Marriages[edit]

Sondergaard was first married in 1922 to actor Neill O'Malley; they divorced in 1930. On 15 May 1930, in Philadelphia, Pennsylvania, she married her second husband, Herbert Biberman, a theater director then associated with the Theatre Guild Acting Company; he became a film director and died in 1971.[1] They had two children, Daniel Hans Biberman and Mrs. Joan Campos.

Career[edit]

Sondergaard's career suffered irreparable damage during the Red Scare of the early 1950s, when her husband was accused of being a communist and named as one of the Hollywood Ten. (In the 2000 movie One of the Hollywood Ten, Sondergaard was portrayed by actress Greta Scacchi while Jeff Goldblum was cast as Biberman.) With her career stalled, she supported her husband during the production of Salt of the Earth (1954).[citation needed]

Highly controversial when it was made, and not a commercial success, its artistic and cultural merit was recognized in 1992 when the National Film Preservation Board selected it for preservation in the National Film Registry. One of the Hollywood Ten (2000) chronicled Sondergaard's relationship with Biberman and her role in the making of Salt of the Earth. The Bibermans sold their home in Hollywood shortly after they completed Salt of the Earth, and moved to New York where Sondergaard was able to work in theatre.[citation needed]

Death[edit]

Sondergaard made a few more film and television appearances, before retiring. She died from cerebrovascular thrombosis in Woodland Hills, California at the age of 86.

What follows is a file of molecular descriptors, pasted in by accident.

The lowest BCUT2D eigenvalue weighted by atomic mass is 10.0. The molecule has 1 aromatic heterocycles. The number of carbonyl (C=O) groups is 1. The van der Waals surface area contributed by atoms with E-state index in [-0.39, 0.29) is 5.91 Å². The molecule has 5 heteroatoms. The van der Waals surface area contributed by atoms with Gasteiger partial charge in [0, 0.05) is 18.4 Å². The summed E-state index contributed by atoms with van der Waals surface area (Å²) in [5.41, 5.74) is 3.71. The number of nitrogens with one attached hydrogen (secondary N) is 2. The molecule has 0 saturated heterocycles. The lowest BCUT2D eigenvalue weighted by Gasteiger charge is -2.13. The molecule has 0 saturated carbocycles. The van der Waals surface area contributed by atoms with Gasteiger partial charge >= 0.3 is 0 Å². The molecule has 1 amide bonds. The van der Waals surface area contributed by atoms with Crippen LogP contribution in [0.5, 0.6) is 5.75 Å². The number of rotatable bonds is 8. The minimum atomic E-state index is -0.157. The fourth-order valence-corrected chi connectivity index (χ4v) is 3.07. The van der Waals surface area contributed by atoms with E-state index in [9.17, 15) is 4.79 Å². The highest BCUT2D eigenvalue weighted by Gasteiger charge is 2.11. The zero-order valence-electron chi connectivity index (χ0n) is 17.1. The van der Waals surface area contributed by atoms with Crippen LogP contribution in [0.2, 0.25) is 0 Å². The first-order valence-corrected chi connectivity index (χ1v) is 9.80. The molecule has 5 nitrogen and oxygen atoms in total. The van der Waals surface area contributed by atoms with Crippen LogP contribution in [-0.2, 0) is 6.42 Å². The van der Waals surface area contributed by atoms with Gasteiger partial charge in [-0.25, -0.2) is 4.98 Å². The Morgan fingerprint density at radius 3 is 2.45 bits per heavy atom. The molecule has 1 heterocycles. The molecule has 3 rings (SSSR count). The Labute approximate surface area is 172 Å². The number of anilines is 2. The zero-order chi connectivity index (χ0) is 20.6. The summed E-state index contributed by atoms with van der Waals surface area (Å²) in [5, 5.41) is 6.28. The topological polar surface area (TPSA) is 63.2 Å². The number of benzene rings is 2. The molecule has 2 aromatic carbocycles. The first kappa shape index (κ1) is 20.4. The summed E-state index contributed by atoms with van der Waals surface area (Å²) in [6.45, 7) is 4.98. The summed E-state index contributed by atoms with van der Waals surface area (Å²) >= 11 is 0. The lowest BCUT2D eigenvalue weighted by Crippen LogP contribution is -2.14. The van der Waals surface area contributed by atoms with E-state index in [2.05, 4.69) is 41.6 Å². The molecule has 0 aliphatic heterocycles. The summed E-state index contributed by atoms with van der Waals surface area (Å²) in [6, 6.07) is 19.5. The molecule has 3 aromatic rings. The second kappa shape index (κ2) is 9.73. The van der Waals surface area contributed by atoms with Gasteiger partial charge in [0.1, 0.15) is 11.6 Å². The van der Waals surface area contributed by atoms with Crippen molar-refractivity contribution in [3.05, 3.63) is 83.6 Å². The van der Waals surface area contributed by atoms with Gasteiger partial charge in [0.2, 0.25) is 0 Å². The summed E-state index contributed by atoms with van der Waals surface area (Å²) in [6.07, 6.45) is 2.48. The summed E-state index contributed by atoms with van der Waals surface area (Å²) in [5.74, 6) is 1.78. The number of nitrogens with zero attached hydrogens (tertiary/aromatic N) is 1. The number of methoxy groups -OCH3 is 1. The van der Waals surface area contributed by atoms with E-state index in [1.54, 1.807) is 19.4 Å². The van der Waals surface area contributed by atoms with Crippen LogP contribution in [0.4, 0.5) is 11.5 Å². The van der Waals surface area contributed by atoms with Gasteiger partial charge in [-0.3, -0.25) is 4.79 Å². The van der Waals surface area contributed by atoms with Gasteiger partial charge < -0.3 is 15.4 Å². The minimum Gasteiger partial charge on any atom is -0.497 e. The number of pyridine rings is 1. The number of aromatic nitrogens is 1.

Filmography[edit]

YearFilmRoleNotes
1936Anthony AdverseFaith Paleologusfirst recipient of the Academy Award for Best Supporting Actress
1937Maid of SalemMartha Harding
Seventh HeavenNana, Diane's Sister
The Life of Emile ZolaLucie Dreyfus
1938Lord JeffDoris Clandon
Dramatic SchoolMadame Therese Charlot
1939Never Say DieJuno Marko
JuarezEmpress Eugenie
Sons of LibertyRachel Salomon
The Cat and the CanaryMiss Lu
The Llano KidLora Travers
1940The Blue BirdTylette (the cat)
The Mark of ZorroInez Quintero
The LetterMrs. Hammond
1941The Black CatAbigail Doone
Paris CallingColette
1942My Favorite BlondeMadame Stephanie Runick
Enemy Agents Meet Ellery QueenMrs. Van Dorn
1943A Night to RememberMrs. Devoe
Appointment in BerlinGretta Van Leyden
Isle of Forgotten SinsMarge Willison
The Strange Death of Adolf HitlerAnna Huber
Crazy Houseuncredited cameo performance
1944The Spider WomanAdrea Spedding
Follow the Boysherself
Christmas HolidayMrs. Monette
The Invisible Man's RevengeLady Irene Herrick
Gypsy WildcatRhoda
The ClimaxLuise
Enter Arsène LupinBessie Seagrave
1946The Spider Woman Strikes BackZenobia Dollard
Night in ParadiseQueen Attossa
Anna and the King of SiamLady Thiangnominated Academy Award for Best Supporting Actress
The Time of Their LivesEmily
1947Pirates of MontereySeñorita De Sola
Road to RioCatherine Vail
1949East Side, West SideNora Kernan
1969Savage IntruderLeslie
SlavesNew Orleans lady
It Takes a ThiefMadame Olga MillardTV, episode "The Scorpio Drop"
1970Get SmartHester Van HootenTV, episode "Rebecca of Funny-Folk Farm"
TangoTV
The Best of EverythingAmanda KeyTV
1971Night GalleryAbigail MooreTV, episode "The Dark Boy"
The Bold Ones: The LawyersMrs. MarleyTV, episode "The Letter of the Law"
1973The Cat CreatureHester BlackTV
1974Medical CenterMyraTV, episode "Adults Only"
NakiaTV, episode "The Quarry"
Police StoryMarge WhiteTV, episode "A World Full of Hurt"
1976Ryan's HopeMarguerite BeaulacTV, 6 episodes
The Return of a Man Called HorseElk Woman
PleasantvilleOra
Hollywood on Trialherselfdocumentary
1977VisionsOra DrummondTV, episode "Pleasantville"
1978CentennialAunt AugustaTV mini series
1981The Fall GuyMrs. JacksonTV, episode "The Human Torch"
1983EchoesMrs. Edmunds

References[edit]

  1. ^ "A Theatre Guild Wedding: Gale Sondergaard, Actress, Bride of H. J. Biberman, Executive", The New York Times, May 16, 1930

External links[edit]